If any of you are looking for a good way to make green beans — and who isn’t? I ask you, who isn’t? — you can’t do much better than Mark Bittman’s spicy-sweet take on this most mundane vegetable. I know I’ve mentioned it here before, but I just made them for the third time, and was reminded again how good they are. They do depend on you being the sort of person who has almonds on hand, and dried chilies, but if you’re not, it’s worth adding both to your shopping list. They’re that good.
(And if you don’t have almonds around but you do have pine nuts, try the garlicky variation using pine nuts. I plan to, next time, now that I’ve used up the last of the almonds.)
And that is today’s installment of What Did You Have For Dinner, which I was reminded last week is perhaps a too-common topic around here. Well, hell. I can’t sparkle every day, and sometimes that’s the most interesting thing to happen in my rather sedate life. I’m writing this Sunday night to get a jump on Monday’s grind, and for now, at least, all is right with the world, which is a trite way to say I got the laundry done, Sunday dinner made/served/cleaned up after, and I more or less know what the week to come will bring. Plus, the full moon is rising in a clear sky, and I can see it from where I sit. Little things.
Oh, and while we’re on the subject, I made that French pork stew BobNG suggested last weekend, and it was great. I liked the prunes, Alan didn’t, but we both agreed it was the fresh tarragon that put it over the top. Again, not something most people keep on hand, but worth a trip to the fresh herbs section of your grocery. It’s a very good recipe.
Which then reminds me that the poobahs at Cook’s Illustrated — where the French pork stew came from — were on “Fresh Air” last week, and gave a delightful interview about what it’s like to run a test kitchen. They said the biggest challenge is people who don’t follow the recipe, substituting this for that and then complaining it didn’t work. There was an anecdote about a man who whined about a chicken recipe that had required about half an hour of heat — the worst chicken he’d ever had, he said, before adding that he hadn’t had any chicken, and had substituted shrimp. Oh. Well. Cook’s is known for testing recipes dozens of times to get the very best one, and I’m indebted to them for solving my au gratin potatoes problem once and for all. Mine always turned out runny, but not anymore. The secret: Half-and-half, and start them on the stovetop before they go into the oven. Yum.
Have I bored you senseless yet? Good. Then let’s go to the bloggage:
I listened to Hank regarding “All-American Muslim,” and haven’t been watching:
Though there will be occasional arguments and mini-crises that come along whenever you put any human beings on TV and then tell them to pretend the camera crew is invisible, “All-American Muslim” is mainly an act of public relations, going out of its way to avoid becoming “The Real Housewives of Dearborn.”
What I said up there about having a rather sedate life applies to most people, and you don’t have to live here, or in any metro area where Muslims reach critical mass, very long before they start to blend into the scenery. But that wasn’t enough for the Florida Family Association, which started an email campaign to lean on its biggest advertiser, Lowe’s, which folded like a cheap tent, although now that there’s been some loud pushback, they’re doing the dither, in a Facebook statement:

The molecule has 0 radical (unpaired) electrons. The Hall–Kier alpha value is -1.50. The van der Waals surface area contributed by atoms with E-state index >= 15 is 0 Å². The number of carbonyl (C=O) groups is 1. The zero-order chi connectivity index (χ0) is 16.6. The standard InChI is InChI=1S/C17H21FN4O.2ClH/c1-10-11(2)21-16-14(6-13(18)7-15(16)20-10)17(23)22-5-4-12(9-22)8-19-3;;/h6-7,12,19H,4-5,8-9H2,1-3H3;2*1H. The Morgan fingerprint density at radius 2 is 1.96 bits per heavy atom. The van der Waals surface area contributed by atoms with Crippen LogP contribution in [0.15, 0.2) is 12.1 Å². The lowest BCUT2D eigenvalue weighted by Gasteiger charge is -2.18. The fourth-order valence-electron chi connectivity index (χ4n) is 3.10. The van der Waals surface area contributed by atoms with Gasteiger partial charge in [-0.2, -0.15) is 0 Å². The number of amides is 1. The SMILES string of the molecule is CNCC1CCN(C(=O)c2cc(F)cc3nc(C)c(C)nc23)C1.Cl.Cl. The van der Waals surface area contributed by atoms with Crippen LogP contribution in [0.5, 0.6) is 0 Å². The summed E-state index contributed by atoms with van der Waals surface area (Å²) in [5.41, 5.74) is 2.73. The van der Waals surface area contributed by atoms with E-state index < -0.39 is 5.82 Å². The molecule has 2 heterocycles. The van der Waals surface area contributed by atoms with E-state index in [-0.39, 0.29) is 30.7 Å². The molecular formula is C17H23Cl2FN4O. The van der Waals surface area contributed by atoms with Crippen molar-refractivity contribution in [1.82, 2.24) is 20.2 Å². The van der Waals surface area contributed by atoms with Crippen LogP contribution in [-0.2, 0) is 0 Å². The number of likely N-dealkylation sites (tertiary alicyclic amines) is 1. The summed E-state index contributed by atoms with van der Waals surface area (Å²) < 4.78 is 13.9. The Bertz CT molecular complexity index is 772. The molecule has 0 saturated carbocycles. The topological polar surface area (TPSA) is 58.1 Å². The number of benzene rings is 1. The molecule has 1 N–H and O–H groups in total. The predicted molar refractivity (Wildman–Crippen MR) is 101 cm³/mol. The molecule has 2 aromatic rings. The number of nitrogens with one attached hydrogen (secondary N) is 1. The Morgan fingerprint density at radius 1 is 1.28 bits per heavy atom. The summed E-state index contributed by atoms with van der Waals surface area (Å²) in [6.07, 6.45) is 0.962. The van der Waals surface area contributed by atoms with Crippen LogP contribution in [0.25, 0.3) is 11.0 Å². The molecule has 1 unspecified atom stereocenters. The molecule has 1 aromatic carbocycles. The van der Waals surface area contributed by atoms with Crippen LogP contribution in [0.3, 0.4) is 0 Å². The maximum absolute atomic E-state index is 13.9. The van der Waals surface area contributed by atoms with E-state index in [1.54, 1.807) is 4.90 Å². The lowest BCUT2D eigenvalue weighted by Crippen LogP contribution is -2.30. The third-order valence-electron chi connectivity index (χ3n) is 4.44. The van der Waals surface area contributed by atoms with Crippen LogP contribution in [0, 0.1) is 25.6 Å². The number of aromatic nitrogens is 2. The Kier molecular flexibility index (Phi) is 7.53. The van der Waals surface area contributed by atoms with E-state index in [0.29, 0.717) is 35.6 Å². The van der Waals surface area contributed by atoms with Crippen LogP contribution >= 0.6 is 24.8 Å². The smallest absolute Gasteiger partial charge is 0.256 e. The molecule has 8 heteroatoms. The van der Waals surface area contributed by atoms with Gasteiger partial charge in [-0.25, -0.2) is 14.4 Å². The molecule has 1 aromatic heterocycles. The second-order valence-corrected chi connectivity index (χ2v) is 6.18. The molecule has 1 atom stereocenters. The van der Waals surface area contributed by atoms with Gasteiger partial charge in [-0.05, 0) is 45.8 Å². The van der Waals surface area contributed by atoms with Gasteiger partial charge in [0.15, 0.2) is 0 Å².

“Lowe’s has received a significant amount of communication on this program, from every perspective possible. Individuals and groups have strong political and societal views on this topic, and this program became a lighting rod for many of those views. As a result we did pull our advertising on this program. We believe it is best to respectfully defer to communities, individuals and groups to discuss and consider such issues of importance.”
How special. How respectful. In my winding path through the web many days, I’m amazed at how the Islam-exists-to-destroy-us meme flourishes on right-wing sites, and there’s simply no doubt in my mind that a North Carolina-based corporation is a particularly ripe target for the various “family associations” out there stirring the pot. Too bad, as they led the way with bilingual signage, and seem to at least acknowledge a rapidly diversifying nation, although maybe they think it only exists among contractors.
Oh, and speaking of bigotry, the case of the gay-hatin’ Troy mayor seems to be finding another gear. She’s already showing signs of fatigue — she’s tired, and she doesn’t feel well — and the Chamber of Commerce, generally the squarest, dullest people in any town, does not like this woman, especially now that gay groups are calling for shopping boycotts. (Troy is home to the area’s swankiest mall, which may be too big to dent, but maybe not restaurants and smaller stores.) One of their leaders was on a local radio show this week telling listeners the voters were victims of their own apathy, and elected a tea party ignoramus because they didn’t do their homework. The one quoted in the linked story is similarly dismissive. This woman may crumple yet.
And as always, when I read stories like this, I reflect that I never thought I’d live long enough to see gay people throw weight around like this, but whaddaya know? Progress is possible after all.
Among the many things I feel no obligation to pay the first bit of attention to, I’d put pro football in the top five. However, I understand that there’s this quarterback out there named Tim Tebow, and he’s doing something newsworthy? In matters like this, I rely on the guys at LGM, and of course TBogg.
OK, time to get out of here. The week lies ahead of us. Let’s embrace it.